Before the rise of Bobby Fischer, international chess — even among the vaunted Soviets — was sometimes a quasi-amateur affair.
Several of the top Soviet grandmasters depended on inspiration rather than diligence and preparation.
In a category of his own was the young Mikhail Tal, whose creative flair at the board astonished and terrified foes. Often, he seemed to make up his game as he went along.
His moves weren’t always correct, but, in the hurly-burly of struggle, they were effective. He became world champion at 24.
At the other extreme were players such as Fischer, Efim Geller and Viktor Korchnoi: harbingers of a more radical work ethic to come, laboring with little respite at the chess grindstone.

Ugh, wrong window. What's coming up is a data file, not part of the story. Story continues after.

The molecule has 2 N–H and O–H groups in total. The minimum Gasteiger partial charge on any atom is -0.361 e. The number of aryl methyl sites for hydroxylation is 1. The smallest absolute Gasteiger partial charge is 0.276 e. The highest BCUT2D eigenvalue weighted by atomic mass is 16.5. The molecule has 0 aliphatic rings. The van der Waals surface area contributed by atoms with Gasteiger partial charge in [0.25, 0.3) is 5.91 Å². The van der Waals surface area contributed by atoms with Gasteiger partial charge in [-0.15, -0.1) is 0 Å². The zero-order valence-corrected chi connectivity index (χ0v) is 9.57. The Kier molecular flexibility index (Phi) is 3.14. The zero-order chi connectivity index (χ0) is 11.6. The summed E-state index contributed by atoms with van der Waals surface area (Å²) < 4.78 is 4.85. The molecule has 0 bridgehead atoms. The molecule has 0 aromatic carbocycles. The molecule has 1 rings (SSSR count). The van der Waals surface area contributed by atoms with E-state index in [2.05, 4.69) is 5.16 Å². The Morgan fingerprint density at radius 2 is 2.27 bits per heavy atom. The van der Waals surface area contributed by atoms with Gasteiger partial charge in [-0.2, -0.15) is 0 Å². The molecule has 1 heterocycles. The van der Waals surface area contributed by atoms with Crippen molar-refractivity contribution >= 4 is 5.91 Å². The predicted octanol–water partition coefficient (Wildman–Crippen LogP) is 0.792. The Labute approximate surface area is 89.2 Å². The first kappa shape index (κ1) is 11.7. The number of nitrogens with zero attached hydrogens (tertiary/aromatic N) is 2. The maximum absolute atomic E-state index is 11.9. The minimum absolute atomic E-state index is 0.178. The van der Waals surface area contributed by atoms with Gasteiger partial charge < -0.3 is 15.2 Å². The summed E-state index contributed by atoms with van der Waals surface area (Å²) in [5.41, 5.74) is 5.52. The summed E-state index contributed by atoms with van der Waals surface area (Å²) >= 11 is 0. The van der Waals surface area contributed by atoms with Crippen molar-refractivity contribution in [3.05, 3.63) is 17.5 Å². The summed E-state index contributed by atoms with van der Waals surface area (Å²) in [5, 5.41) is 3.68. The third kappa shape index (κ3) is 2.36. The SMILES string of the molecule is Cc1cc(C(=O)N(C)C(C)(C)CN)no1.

Mikhail Botvinnik set a new standard for preparation and performance.
But it was the young American, Fischer, who raised the professional banner and chess work ethic to its highest level.
As he explained to fellow grandmaster Larry Evans, Fischer focused on the game, consciously or unconsciously, 24 hours a day.
The previous bohemian approach to chess is no longer workable. This is, as some older grandmasters wistfully and woefully explain, largely both the contribution and the curse of Robert James Fischer.
Shelby Lyman is a Basic Chess Features columnist.